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Cadillac’s 2017 XT5 crossover makes US debut in LA

Cadillac’s overhaul of both its lineup and its image continues with the 2017 XT5, which was unveiled at an event preceding the 2015 Dubai Motor Show. The vehicle has just made its U.S. debut at the 2015 Los Angeles Auto Show, and will enter production next year as the replacement for the SRX.

The name, which stands for “Crossover Touring 5,” marks the first time Cadillac’s new naming scheme will be applied to a crossover. The new regime started with the CT6 sedan unveiled earlier this year, and is intended to make the Cadillac model hierarchy easier for customers to understand. It’s not adding much romance to the brand, though.

The XT5 is a lot more dynamic-looking than its name suggests. Like the SRX it replaces, there are plenty of slashes and creases on the exterior. The XT5 also sports a more traditional grille with Cadillac’s new wreath-less crest badge, and headlights with the same LED daytime running-light jowls previously seen on the CTS sedan.

Underneath the new sheetmetal, the XT5 rides on a new platform that cuts 278 pounds compared to the old SRX, Cadillac says. Like the SRX, the XT5 will be offered with front-wheel drive or all-wheel drive, the latter using a new “twin-clutch” design that can send 100 percent of power to either the front or rear axle. The rear axle can also vector torque side to side, or decouple completely to save fuel.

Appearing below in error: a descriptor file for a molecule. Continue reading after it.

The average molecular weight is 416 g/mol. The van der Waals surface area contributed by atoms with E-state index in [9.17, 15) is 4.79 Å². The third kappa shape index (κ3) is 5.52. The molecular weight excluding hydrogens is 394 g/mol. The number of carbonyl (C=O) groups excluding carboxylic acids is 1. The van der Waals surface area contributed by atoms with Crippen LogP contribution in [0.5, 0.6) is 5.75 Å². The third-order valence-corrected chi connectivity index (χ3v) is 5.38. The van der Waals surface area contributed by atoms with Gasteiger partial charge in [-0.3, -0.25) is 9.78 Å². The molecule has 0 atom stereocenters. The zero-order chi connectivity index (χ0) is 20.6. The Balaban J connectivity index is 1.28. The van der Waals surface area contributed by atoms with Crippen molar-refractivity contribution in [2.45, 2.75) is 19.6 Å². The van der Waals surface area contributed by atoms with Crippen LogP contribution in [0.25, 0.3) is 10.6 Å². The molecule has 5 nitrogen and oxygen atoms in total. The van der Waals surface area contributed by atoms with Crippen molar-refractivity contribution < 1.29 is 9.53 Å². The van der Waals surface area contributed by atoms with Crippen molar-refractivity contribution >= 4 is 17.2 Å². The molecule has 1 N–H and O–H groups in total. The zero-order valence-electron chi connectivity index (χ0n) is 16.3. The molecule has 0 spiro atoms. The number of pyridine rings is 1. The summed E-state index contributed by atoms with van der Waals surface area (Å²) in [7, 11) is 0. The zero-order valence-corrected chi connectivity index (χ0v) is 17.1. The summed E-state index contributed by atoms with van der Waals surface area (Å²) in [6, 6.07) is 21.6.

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In the U.S., the XT5 will be offered solely with a 3.6-liter V6, producing an estimated 310 horsepower and 270 pound-feet of torque. It will be fitted with a start-stop system and cylinder deactivation, which shuts down two cylinders under light loads. An eight-speed automatic will be the only transmission option. In China, the XT5 will be sold with a 2.0-liter turbocharged four-cylinder engine.

On the inside, the XT5 gets the Rear Camera Mirror system previously shown on the CT6. This allows the driver to stream video from a rear-mounted camera to the rearview mirror, providing a clearer view with fewer obstructions, Cadillac says. The camera view effectively “removes” obstacles, like the rear pillars, that normally limit the view through a conventional mirror.

Other tech features include integrated wireless phone charging, the built-in Wi-Fi hotspot that’s standard on most General Motors vehicles (separate data plan required), an optional head-up display, and LED interior ambient lighting. Apple CarPlay and Android Auto should both be available by the time the XT5 goes on sale. Cadillac will also offer a Platinum model with fancier exterior and interior trim, in the vein of the current Escalade Platinum.

The 2017 Cadillac XT5 will go into production in both the U.S. and China next spring.